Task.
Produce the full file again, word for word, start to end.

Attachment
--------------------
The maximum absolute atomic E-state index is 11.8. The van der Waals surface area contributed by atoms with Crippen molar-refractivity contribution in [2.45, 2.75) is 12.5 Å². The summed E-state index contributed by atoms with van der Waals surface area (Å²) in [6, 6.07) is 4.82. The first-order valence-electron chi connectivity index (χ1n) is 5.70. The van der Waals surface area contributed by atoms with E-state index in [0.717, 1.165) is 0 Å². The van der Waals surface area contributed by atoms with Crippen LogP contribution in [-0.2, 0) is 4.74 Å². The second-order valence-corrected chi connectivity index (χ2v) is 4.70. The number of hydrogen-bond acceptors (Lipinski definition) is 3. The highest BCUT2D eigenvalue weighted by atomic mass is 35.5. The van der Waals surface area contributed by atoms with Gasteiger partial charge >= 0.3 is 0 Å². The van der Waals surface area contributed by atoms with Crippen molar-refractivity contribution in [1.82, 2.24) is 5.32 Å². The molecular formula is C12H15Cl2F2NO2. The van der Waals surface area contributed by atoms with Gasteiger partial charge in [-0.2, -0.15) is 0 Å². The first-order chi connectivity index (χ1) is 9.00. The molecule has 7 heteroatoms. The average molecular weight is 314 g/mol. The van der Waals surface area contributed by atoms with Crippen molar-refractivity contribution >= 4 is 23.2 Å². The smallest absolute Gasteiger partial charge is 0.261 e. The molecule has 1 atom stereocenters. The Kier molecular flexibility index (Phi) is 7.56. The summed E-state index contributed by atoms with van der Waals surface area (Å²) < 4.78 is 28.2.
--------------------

The maximum absolute atomic E-state index is 11.8. The van der Waals surface area contributed by atoms with Crippen molar-refractivity contribution in [2.45, 2.75) is 12.5 Å². The summed E-state index contributed by atoms with van der Waals surface area (Å²) in [6, 6.07) is 4.82. The first-order valence-electron chi connectivity index (χ1n) is 5.70. The van der Waals surface area contributed by atoms with E-state index in [0.717, 1.165) is 0 Å². The van der Waals surface area contributed by atoms with Crippen LogP contribution in [-0.2, 0) is 4.74 Å². The second-order valence-corrected chi connectivity index (χ2v) is 4.70. The number of hydrogen-bond acceptors (Lipinski definition) is 3. The highest BCUT2D eigenvalue weighted by atomic mass is 35.5. The van der Waals surface area contributed by atoms with Gasteiger partial charge >= 0.3 is 0 Å². The van der Waals surface area contributed by atoms with Crippen molar-refractivity contribution in [1.82, 2.24) is 5.32 Å². The molecular formula is C12H15Cl2F2NO2. The van der Waals surface area contributed by atoms with Gasteiger partial charge in [-0.2, -0.15) is 0 Å². The first-order chi connectivity index (χ1) is 9.00. The molecule has 7 heteroatoms. The average molecular weight is 314 g/mol. The van der Waals surface area contributed by atoms with Crippen molar-refractivity contribution >= 4 is 23.2 Å². The smallest absolute Gasteiger partial charge is 0.261 e. The molecule has 1 atom stereocenters. The Kier molecular flexibility index (Phi) is 7.56. The summed E-state index contributed by atoms with van der Waals surface area (Å²) < 4.78 is 28.2.